The following Letter to the Editor was published in the May 2021 issue of Health Affairs.
Lisa Iezzoni and coauthors (Feb 2021) exposed what people living with disabilities experience daily: inherent bias within health care due to misperceptions about their quality of life. This bias, the authors note, could have implications for access to and quality of care for people with disabilities. Yet certain quality-of-life measures already tie the hands of physicians by denying people with disabilities the opportunity to receive care.
In 2019, the National Council on Disability examined health care decisionmaking and reliance on the quality-adjusted life-year (QALY). Their analysis found “sufficient evidence of the discriminatory effects of QALYs to warrant concern.”1 Despite the council’s searing report and ensuing recommendations, insurers, pharmacy benefit managers, and Medicaid programs increasingly rely on QALYs in coverage decisions. QALYs derive from the type of bias uncovered in the Iezzoni article by assigning quality-of-life values to people with diseases and disabilities. People with disabilities are deemed—by others without experience of living with the disability—to have a lower quality of life than healthy people. Insurers subsequently consider them less worthy of treatment. Similar bias against older adults in health care settings was examined in an October 2020 report published in Quality of Life Research.2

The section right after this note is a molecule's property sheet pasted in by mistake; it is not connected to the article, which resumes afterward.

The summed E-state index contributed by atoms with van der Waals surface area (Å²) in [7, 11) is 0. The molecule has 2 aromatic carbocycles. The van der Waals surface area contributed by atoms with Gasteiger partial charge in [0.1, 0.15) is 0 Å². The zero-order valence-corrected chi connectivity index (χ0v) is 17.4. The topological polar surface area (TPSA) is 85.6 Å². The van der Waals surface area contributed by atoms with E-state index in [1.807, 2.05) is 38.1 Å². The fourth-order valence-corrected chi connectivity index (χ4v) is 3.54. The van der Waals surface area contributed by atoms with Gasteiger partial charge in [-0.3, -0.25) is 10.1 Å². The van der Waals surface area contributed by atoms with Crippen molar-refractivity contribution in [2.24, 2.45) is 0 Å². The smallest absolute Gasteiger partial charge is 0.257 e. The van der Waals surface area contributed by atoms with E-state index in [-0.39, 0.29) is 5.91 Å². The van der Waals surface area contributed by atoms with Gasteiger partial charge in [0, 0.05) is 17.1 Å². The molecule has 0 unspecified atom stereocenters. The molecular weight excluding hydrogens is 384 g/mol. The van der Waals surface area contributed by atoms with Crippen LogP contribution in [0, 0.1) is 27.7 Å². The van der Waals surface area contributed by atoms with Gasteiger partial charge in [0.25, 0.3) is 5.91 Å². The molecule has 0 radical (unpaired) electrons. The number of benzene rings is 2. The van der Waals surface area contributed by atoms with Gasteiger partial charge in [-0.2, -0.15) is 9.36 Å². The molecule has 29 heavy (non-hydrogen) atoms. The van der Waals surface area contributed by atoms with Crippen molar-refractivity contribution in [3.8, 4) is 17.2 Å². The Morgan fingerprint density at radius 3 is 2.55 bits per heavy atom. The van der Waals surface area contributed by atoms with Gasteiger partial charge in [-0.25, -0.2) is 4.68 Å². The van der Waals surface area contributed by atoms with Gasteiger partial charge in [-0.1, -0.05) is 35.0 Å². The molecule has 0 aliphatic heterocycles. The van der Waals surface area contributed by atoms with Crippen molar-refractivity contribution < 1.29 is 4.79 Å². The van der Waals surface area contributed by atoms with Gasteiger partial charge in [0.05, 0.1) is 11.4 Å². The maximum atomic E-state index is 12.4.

As the US works to address discrimination and social injustice, taking action to prevent discrimination against people with disabilities and older adults is paramount. President Joe Biden campaigned on full participation and equality for people with disabilities and has taken early steps to address disability and age-based discrimination in health care. To succeed in fulfilling this promise, the Biden administration must address discrimination, both implicit and explicit, in health care decision making and coverage. Adopting the recommendations from the National Council on Disability would be a significant step toward achieving the administration’s goal.
American Association on Intellectual and Developmental Disabilities
American Autoimmune Related Diseases Association
American Foundation for the Blind
American Therapeutic Recreation Association
Autistic Self Advocacy Network
Brain Injury Association of America
Justice in Aging
National Association of Councils on Developmental Disabilities
Partnership to Fight Chronic Disease
1 National Council on Disability. Quality-adjusted life years and the devaluation of life with disability: part of the Bioethics and Disability Series [Internet]. Washington (DC): NCD; 2019 Nov 6 [cited 2021 Mar 24]. Available from: https://ncd.gov/sites/default/files/NCD_Quality_Adjusted_Life_Report_508.pdf
2 Griffiths AW, Smith SJ, Martin A, Meads D, Kelley R, Surr CA. Exploring self-report and proxy-report quality-of-life measures for people living with dementia in care homes. Qual Life Res. 2020;29(2):463–72.